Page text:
Getting the Job Done without Trying

This week, my friend Marj had a second knee replaced, just ten months after her first knee operation. She is coming home today just two days after the surgery. Amazing. There is no dilly-dallying these days when it comes to hospital recuperation time. They expect you to get in, get out, and back on your feet the very same day as the knee replacement.

Marj went into both knee replacements with conviction and commitment that she would bring her A-Game. She exercised, changed her diet, went to Physical Therapy before and after the surgery of the first knee, and has been disciplined to make sure all goes the same with the second. And thus far, the results have been stellar! Less pain, more strength and mobility, and the ability Marj and Meto get to those events that make Marj’s heart sing – literally. Singing makes her heart soar!

Marj is committed to her well-being, enough that nothing interferes with her appointments with herself for exercise, PT, and other aspects of her health practices. Yes – appointments with her self. In her heart, she knows that she wants freedom and flexibility, so much so that she is totally dedicated to doing whatever it takes to bring that to her. Is she scared that there are risks and discomfort? Yes. Does she know for a fact that the outcome of the surgery will be amazing. No. However, the outcome isn’t the trajectory. Being present and bringing her All to every exercise session and PT appointment, sticking to the regiment required by the hospital – the completion of each aspect of her recovery program, is what matters – not missing one single knee bend.

Marj didn’t “try” to do her exercises, get to PT, and eat different. She totally committed herself to getting the job done and getting back into her life as quickly as possible, and with as much ease as came naturally. I’m impressed!

Throughout the aging process, there are many opportunities to try, and many opportunities to do. As a Life Coach, my experience – which includes my own, is that we are much more likely to try to make our lives better than to actually make our lives better. One of my clients who is in a 12-step program shared the slogan “Trying is Lying.” Ouch! That hit home!

Trying smacks of hesitancy, resistance, and the unwillingness to fully commit to, and be fully accountable to your word. In a sense, when people try, they are usually juggling conflicting or underlying commitments. They want what they say they want, while at the same time, they want something else that may not have been verbalized yet.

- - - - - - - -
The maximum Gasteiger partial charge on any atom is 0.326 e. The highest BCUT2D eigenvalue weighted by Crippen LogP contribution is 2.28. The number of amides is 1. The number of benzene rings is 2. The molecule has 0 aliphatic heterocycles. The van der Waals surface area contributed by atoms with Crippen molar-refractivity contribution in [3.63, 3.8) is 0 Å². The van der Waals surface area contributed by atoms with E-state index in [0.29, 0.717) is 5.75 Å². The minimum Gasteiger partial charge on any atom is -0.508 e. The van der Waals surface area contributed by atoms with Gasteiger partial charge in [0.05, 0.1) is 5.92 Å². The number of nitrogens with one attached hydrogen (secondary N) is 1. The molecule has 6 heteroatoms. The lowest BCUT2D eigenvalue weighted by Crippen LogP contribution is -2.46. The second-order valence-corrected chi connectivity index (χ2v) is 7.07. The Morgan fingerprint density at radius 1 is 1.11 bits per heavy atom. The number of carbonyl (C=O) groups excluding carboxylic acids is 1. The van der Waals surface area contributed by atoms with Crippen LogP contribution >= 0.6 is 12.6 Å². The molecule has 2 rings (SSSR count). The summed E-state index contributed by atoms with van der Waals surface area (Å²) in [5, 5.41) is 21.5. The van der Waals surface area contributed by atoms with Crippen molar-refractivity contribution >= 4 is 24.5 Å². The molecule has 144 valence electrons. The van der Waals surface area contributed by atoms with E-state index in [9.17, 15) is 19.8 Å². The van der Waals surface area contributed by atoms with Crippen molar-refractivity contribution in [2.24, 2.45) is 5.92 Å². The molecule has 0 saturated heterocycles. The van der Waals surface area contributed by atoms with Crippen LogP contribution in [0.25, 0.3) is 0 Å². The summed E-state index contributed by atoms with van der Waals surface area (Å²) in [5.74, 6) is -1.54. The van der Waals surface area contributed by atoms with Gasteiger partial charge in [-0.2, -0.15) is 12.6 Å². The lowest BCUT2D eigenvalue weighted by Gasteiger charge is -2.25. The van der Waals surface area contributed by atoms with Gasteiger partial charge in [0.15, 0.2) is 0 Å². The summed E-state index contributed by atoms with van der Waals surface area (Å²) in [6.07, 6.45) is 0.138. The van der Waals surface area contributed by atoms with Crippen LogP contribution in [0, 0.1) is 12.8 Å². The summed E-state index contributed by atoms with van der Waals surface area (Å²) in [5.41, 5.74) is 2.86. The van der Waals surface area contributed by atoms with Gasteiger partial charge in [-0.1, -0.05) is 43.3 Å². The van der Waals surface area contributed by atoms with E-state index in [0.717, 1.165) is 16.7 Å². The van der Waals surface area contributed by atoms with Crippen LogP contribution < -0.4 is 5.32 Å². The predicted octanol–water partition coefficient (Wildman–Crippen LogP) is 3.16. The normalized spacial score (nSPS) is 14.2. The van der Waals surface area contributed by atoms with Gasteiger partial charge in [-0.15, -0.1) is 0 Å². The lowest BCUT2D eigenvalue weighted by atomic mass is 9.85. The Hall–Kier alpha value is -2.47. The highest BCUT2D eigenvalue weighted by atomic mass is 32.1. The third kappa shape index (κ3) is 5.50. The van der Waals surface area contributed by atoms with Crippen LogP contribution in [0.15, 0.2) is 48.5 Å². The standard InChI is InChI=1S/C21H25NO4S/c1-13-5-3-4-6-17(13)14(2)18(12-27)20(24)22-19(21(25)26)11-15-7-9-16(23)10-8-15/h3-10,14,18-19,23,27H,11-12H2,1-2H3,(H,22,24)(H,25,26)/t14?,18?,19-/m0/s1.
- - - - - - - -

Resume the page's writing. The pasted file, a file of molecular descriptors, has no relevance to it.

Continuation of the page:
Generally speaking, what most of us want is pain-free, vulnerable-free, comfortable, stability, safety and security. Wha-hoo! And, at the same time we want something that makes our hearts soar, and inevitably will stretch our comfort zone. Any change brings about the fear of loss. Every change will also stretch an individual to consider if what is at stake is worth the loss and the gain. The practice of trying versus committing allows us to hedge our bets in favor of safety and invulnerability.

There are areas in Marj’s life where she isn’t as committed to bringing her best self to the endeavor. She is more committed to not letting go of comfort, stability and the invulnerability that comes along with maintaining the status quo. She, like so many of us believe that we would be sacrificing and depriving ourselves of comfort and safety. Its fascinating to witness people like Marj be so brave and strong in one area of life, and be scared and hesitant in another.

The truth is that when you’re absolutely clear about what you are committed to, you realize that you are sacrificing or depriving yourself of nothing. If you give yourself exactly what you want – where’s the sacrifice in that?

Trying allows us to work at cross purposes with our inner truth. It sets the stage for sabotage of our own best efforts. The more we try the further away we get from that which we truly desire. Obviously, you don’t have to take my word for it. Take an inventory of all the times in your life when you told yourself or someone else “I’ll try.” What was the success rate for you trying? And, if there were times that you committed to something and said, “I’ll do it,” what was the rate of success for saying YES?

When in doubt about the degree to which I want what I want, I often go to one of my favorite spiritual teachers, Yoda. Remember Yoda’s wise words in Star Wars, when he is training Luke Skywalker to be a Jedi: “Do or Do Not. There is No Try.”

By the way, Marj is stronger and more capable on her first day home then she ever thought possible. Her commitment and discipline paid off for her, big time!

 

If you’d like to join me in the AGING – Who Me in-person discussions at the Senior Center, we are meeting Tuesday “ March 14th, from 1pm to 2:30. For more information, or if you’d like to set up a one basis, call me – Dr. Rosie Kuhn at 360-376-4323.

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